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Stargazey Pie, January 2005

Antony McEwans monthly digest of HAS happenings.

January 2005 meeting

The start of a new year is always an exciting time, and the first meeting of 2005 was suitably upbeat and full of Northern promise. Despite the extremely wild weather we had a room-full of attendees from all around the local area - a very promising start to the year’s meetings. Naturally, as Pauline took the stage with the first announcements of 2005, she had our rapt attention:

Happy New Year

First of all, best wishes for the coming year were offered by Pauline to all the Society’s members.

Ursa Minimus The Highlands Astronomical Society has a new member; a very special new member, and possibly our smallest yet. Callisto is a bear - a small brown bear standing only about a foot high. Callisto was placed in the care of the Society by the proprietor of Dallas Embroidery, the company responsible for providing us with the excellent goods with our logo on them, as a thank you for the orders placed with his company. Naturally Callisto has a nice warm red jumper to keep him warm whilst observing, and the jumper even has our logo so that he can be returned to us if he goes wandering off in the dark. Callisto (or calli, Caley, Kali to friends) is currently residing with Chairwoman Pauline Macrae and seems happy in the role of HAS Mascot. Welcome Callisto.

Logo Product Update We hope that everyone who ordered goods with the HAS logo on is happy with their items. If not, it may be possible to sell them on within the Society. If you wish to do this or have any other comments to make about the items, please contact Pauline.

Pens Alan Mumford has been in touch with the company that supplied the special red-light pens and it seems they are happy to replace all the ones which aren’t working. They suspect we received a bad batch, so if you have a pen that isn’t working properly, please let Pauline know and she will arrange with Alan to have it replaced.

Observing Nights Despite the adverse weather conditions we still intend to hold observing sessions at the Culloden observatory. We will NOT give in to wind, cloud, sleet, snow, hailstones, hurricanes, biting cold… but enough about the summer - for now there are a couple of sessions planned for Friday 14th and Saturday 15th January. Sessions start at about 8pm and last until about 11pm, depending on attendance, temperature, supply of chocolate edibles and, of course, sky conditions. Contacts are:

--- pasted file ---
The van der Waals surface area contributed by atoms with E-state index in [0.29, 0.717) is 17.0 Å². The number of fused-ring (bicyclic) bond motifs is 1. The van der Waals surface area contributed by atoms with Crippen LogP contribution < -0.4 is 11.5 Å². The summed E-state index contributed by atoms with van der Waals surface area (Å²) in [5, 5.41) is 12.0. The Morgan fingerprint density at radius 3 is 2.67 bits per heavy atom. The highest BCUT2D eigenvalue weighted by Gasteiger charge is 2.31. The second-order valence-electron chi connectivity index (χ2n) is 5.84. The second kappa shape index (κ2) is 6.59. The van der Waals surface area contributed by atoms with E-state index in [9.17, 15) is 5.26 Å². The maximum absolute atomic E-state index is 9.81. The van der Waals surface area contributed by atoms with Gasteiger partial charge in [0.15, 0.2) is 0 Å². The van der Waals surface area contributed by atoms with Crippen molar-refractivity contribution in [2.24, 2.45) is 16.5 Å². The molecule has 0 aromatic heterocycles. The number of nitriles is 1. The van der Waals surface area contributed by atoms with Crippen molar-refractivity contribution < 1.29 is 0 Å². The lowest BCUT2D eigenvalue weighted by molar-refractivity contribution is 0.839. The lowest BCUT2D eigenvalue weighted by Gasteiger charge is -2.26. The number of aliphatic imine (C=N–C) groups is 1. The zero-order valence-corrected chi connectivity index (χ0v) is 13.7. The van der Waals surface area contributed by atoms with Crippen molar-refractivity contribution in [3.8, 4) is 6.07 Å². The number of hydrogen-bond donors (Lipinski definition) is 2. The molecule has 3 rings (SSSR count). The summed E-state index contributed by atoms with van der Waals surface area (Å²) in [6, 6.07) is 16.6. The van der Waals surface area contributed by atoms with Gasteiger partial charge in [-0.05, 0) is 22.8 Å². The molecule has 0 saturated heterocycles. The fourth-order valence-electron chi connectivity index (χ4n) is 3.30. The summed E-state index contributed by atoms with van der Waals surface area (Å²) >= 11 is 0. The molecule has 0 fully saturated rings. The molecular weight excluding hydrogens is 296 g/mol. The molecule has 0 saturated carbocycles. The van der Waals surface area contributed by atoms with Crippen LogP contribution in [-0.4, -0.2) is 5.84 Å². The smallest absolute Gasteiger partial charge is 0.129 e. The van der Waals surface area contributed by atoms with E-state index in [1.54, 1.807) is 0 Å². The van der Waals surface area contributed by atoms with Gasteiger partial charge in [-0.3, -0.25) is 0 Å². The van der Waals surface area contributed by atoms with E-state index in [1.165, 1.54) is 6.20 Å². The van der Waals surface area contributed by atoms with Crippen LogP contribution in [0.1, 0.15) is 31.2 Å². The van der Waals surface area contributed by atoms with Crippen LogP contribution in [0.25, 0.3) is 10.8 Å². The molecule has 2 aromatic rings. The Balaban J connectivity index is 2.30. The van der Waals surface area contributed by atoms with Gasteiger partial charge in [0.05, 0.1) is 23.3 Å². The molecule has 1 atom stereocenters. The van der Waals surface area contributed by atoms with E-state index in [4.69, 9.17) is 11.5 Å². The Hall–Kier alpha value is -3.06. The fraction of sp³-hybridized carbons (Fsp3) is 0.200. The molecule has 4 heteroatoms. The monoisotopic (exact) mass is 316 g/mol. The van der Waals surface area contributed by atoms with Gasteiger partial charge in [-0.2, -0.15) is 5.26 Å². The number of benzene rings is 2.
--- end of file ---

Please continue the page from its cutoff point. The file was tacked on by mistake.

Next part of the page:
- Friday 14th January, Maarten
- Saturday 15th January, Trina


It’s hoped that we’ll see…

Comet Machholz This comet is proving to be a very rewarding object for visual and photographic observation, especially as it is so conveniently placed high in the South and close to some easily found markers. The comet has developed faint dust and ion tails, but they seem to be much more easily captured by long exposure photography than by visual observation. The comet will be very nicely placed near the famous Double Cluster, between Perseus and Cassiopeia, at the end of the month. The comet is actually visible to the naked eye from a dark sky site but binoculars or telescopes will show it better. Rob Nuttall brought along a photo he had recently taken of the comet. Go have a look at it when the wind dies down.

Titanic Landing On Friday 14th January, history will be made as the Huygens probe finally lands, or splashes down, on the surface of Saturn’s moon Titan. It separated from the Cassini probe on Christmas Day 2004 and after landing will transmit data back to the Cassini probe by radio, to be relayed back to waiting scientists on Earth later. It is hoped that after the descent Huygens will have about thirty minutes of battery life to obtain groundbreaking information on the surfacecomposition of Titan. ‘Stardate: Mission To Titan’ on BBC2 at 11.30pm on Friday 14th will come direct from mission control in Germany and will inform us of the events that have taken place in Saturn’s neighbourhood.